The Perfumed Court Collection | Marie Antoinette's Gossip Guide to the 18th Century: The Perfumed Court Collection

October 15, 2009

The Perfumed Court Collection

I hope everyone has had a chance to vote on the Poll (right sidebar) as I am very curious to hear your opinions!

As far as fragrance, I have great news and bad news! Let's start with the great:
First of all, for all of you who were devastated when you realized you could not spare the $4,000 for a vile of Silliage de Reine sold at Versailles, fret no more!

Dawn M. Spencer-Hurwitz (perfumer & creator) has created "The Perfumed Court Collection" to accompany the exhibit Artisans and Kings: Selections from the Louvre (Denver Art Museum). The collection features 10 fragrances created from historical notes and research which match fragrances that floated through the court of France from the reigns of Louis XIV through Louis XVI.

Based on research from 18th texts, and the helpful notes of Jean-Louis Fargeon (A Scented Palace) she has captured these fragrances and is now offering them for sale! You can purchase them in handmade charm bottles which you can string a ribbon or chain through to wear or hang up, and also decorative perfum bottles.

Lovely! These are very appropriate because in the 18th century, little bottles became en vogue. Ladies could carry them descreetly, so, in case of an emergency they could reapply! They were usually on chains and had a screw top.

Her website also notes that "In keeping with the authenticity of thematerials, The Perfumed Court collection has been created using all botanical,preciousessences, except for the animal notes, which are synthetic."

Now the bad news: they are, unfortunately, a limited edition= limited stock!  However, she offers The Perfumed Court Collection Sampler Packs of all 10 fragrances in the collection (1ml bottles)!

I was lucky to get a quick interview with Dawn, here is what she has to say about this fabulous collection:

Lauren: What first inspired you to make this collection?

Dawn M. Spencer-Hurwitz: I was asked by the Denver Art Museum to do a lecture in conjunction with their "Artisans and Kings" exhibit of treasures on loan from the Louvre from the Versailles period of Louis XIV, Louis XV, and Louis XVI and this collection of perfumes is what came out of my research on the fragrance styles and aromatics of the period. I had originally intended to create 1-3 perfumes to illustrate the period but, well, you know how it is when you get inspired? 10 perfumes came into being.

What was the most interesting fact you uncovered in your research of these historical fragrances?

DSH: You know, the most interesting things that came from my research was all about the innovations of Louis XIV, who was a true originator of fashion. So many icons that are associated with chic and especially French culture, Paris as a city of lights, a passion for diamonds, champagne and high fashion styles all stem from plan laid out by Louis XIV. He is an amazingly fascinating character!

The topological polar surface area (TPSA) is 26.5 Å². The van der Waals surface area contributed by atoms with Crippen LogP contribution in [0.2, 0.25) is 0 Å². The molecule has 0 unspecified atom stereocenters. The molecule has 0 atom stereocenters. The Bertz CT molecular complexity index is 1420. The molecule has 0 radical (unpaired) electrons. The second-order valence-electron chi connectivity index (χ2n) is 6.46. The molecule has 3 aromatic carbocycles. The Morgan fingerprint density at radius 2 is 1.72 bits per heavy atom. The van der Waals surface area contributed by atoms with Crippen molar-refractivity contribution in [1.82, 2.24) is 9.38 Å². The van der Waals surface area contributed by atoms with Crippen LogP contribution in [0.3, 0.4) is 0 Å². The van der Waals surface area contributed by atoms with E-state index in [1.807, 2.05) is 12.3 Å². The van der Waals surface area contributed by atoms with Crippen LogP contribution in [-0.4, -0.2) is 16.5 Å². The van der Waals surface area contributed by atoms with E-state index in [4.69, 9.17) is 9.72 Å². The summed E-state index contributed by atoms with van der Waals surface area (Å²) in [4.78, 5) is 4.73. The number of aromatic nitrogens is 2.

You provide the option of buying the fragrances in 'small charm bottles.' Exactly what are these and why did you choose to offer them?

DSH: The charm bottles are wonderful little gems; they are artisan made in Paris and just seemed so perfect for this collection. Historically speaking, it was very common to have ornate, personal bottles of scent for travel. The charm bottles really reminded me of some of the bottles of the period.

Of the entire collection which fragrance is your favorite?

DSH: Choosing favorites is always the hardest part for me.... I really love the Eau de la Favourite ( it's just so unusual) and of course, I love the Aqua Admirabilis. It really feels perfect in every way (except that like all natural eau de colognes, it doesn't last long at all...). Ok, and Eau de Coquette is a wonderful , heady, seductive floral... super sexy. ( I love them all).
Follow Dawn on Twitter!

Curious now??? I have listed each perfume below with some of my thoughts and some of Dawn's descriptions & some of the composition scents:

"Cyprian-a powdered wig scent"
My favorite! It is light and perfect. In my hair? you bet!
Dawn writes "Cyprian was a popular 18th century perfume for hair pmades and powder for the elaborate wigs and 'poufs' that were the height of fashion at Versailles. It's mossy-violet fragrance is reminiscent of the powdered orris roote and oakmoss that were used to keep the hair pieces fresh."  I love it! Some of the composition includes: Bergamot, Clary Sage, French Oakmoss...

"Eau de Cologne/Aqua Admirabilis"(Louis XIV)
Dawn writes that this was called Aqua Admirabilis and was *the* fragrance! It was brought to France from Germany by French soldiers.  It has a fresh citrus scent to me! Some scents include Bergamot, Sweet Orange, Esprit de Lavande Rosemary...

"Eau de Coquette" (Mme. du Barry - evening fragrance)
If I imagine an 18th century fragrance it is this one... It comes on really powerful and I can imagine running into it if walking through a crowded opera. Although it is fun, unusal, and a fragrance for seduction, I bet I would start getting quite annoyed with the ladies who douse themselves in it every night! What tarts!  Scents include Egyptian Jasmine Absolute, Orris Concrete, Ambergris....

"Eau de Fleurs d'Oranger du Roi" (Louis XV)
This light fragrance is so lovely, "Orange blossom water of the King."  I am wearing it today! I may as well be a King  :o) Includes Bitter orange, Italian Neroli, Petitgrain, Ambergris...

"Eau de la Favourite" (Mme. du Barry - day fragrance)
This one was based on a fragrance made for Madame du Barry, it is soft with a mix of citrus and spice. I really can picture her wearing it!Esprit de  Fleurs d'Orange, Orange Flower Absolute - France, Eau de vie de Cognac...

"Eau de Trianon" (Marie Antoinette)